I am quite a pragmatic person (and sometimes, a dreamer). I do not consider myself to be overly optimistic. I always try, however, to reflect what I learn from each situation, with the objective of making the most out of every experience.
I performed this same exercise since I was diagnosed with an autoimmune condition. After I was diagnosed, for a brief period, I felt like I was on a rollercoaster ride – from the initial shock of the diagnosis to a frenetic research period, followed by a lot of confusion, and hopeless. However, I did manage to find my way. With time, I built a kind of a toolkit to help me to navigate through this complex condition. I pick and choose each “tool” based on my needs.
During this process, I started identifying key pillars that helped me in managing my condition. These pillars continue to help me every day:
Listen to my body
Previously, I was very bad at listening to my body cues. I simply followed what my mind was telling me. There were so many signs indicating that I was unwell, which I somehow overlooked, before getting seriously ill. I was always so busy and I needed to carry on. I never considered stopping and taking a break as options. As a result, issues within my body accumulated over time, until one day, it ‘exploded’. It’s hard to admit, but it took me some time to realise that I was disconnected to my own body. I think many of us let go of this natural gift. I am still not perfect, but I now more aware and can identify my needs, energy levels, body cues (like my breathing rhythm), etc. Moreover, this ability to scan my body is now automated. It’s a natural behaviour, where I explore how I feel throughout the day, almost subconsciously. To me, it resembles an innocent child’s behaviour, the way they express their feeling without thinking twice. The reasons behind for such reactions are often more complex. However, merely being aware without any judgement helps me to better connect with my body.
Identify my triggers
This is a consistent effort and I would not be able to achieve it without being mindful about my thoughts, feelings, body sensations, and the world around me. Although triggers may not essentially remain consistent, I am aware of the significant factors that can adversely affect me. Although I may not be able to avoid them all the time, I am now equipped to mitigate their impact. For example, stress is a major trigger. I cannot remain in a highly stressful state for a long period or I will suffer the consequences. Hence, I began by making choices to avoid reaching high stress levels every day. I also began to explore tools that can help me in managing my stress levels, such as breathing, mindfulness, grounding, etc. Unfortunately, this is not a one glove fits all tactic. I realise that each person needs to identify their own triggers and explore the best way to address them. Eventually, I will also share some of my favourite practices.
I don’t label myself
Looking back, I am happy that I changed my life for the better due to my disease. However, I don’t let my disease define me. I recognise and accept that I have an autoimmune condition but I don’t think of myself as ‘Elisa a lupus sufferer or Elisa a Hashimoto’s warrior’. Defining myself by my condition places a weight on my shoulders. When you know that you have a chronic condition, it can cause emotional distress which can contribute negatively to the disease process, which is an endless loop. Don’t get me wrong, I am not living in denial or trying to be overly positive. I acknowledge the thoughts, fears, and symptoms without allowing them to become my identity.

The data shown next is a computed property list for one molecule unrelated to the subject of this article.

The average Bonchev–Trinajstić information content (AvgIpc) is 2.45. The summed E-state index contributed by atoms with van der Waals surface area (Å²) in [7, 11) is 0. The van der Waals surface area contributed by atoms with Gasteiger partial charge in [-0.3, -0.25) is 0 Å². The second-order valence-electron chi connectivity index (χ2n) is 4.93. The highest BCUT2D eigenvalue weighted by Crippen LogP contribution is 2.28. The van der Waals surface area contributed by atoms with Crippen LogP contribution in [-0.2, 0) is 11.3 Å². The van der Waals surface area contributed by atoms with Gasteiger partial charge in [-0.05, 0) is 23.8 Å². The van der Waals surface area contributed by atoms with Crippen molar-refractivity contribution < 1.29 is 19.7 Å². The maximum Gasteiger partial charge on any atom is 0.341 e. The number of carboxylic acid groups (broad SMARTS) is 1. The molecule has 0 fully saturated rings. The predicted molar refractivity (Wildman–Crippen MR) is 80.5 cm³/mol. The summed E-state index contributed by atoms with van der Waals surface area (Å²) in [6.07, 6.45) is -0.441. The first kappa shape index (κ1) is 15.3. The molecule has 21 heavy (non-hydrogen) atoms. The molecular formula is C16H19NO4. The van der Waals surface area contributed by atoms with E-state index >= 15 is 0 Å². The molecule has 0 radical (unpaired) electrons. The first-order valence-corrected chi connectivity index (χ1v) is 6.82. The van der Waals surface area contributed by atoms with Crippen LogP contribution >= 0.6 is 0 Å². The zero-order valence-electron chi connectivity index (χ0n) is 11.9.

Build my support network
The act of sharing and building relations helped me through this process. My husband is my rock and my biggest supporter. I call him Dr Tricon because I feel better just by seeing him. With time, I opened up and started building what I could call a wider support network, where I encountered doctors I wanted to work with (and doctors I definitely do not want to work with), complementary practitioners, online support groups, etc. I realised that I could not approach this disease from only one angle and that I was not alone or unique. I now understand that someone somewhere is probably experiencing or has experienced the same at some point and there’s some comfort learning from their experiences and supporting each other in a positive way.
Do not copy and paste
I accepted the fact that this is a complex disease, with multiple contributing factors and that each case is unique. I came across many protocols and diets and I promptly adopted them in despair to get better. But there’s so much noise and strong opinions related to these conditions, making this a complex field to navigate. Eventually, I realised that this approach is ineffective. Many opinions and protocols listed online may be based on best practices. However, they might not be the best approach for everyone. I needed to dig further into my root cause, explore my triggers and identify ways to manage my condition, following a personalised approach to health. This is not a one-off effort; it’s a daily focus.
Living with an autoimmune condition is not a linear experience with an incremental recovery path but one thing that is on my power is to select the ‘lens’ I chose to see each day. And looking back since my diagnosis, I am pleased to see how much I learned. It was actually difficult for me to filter the top 5 learnings to share with you.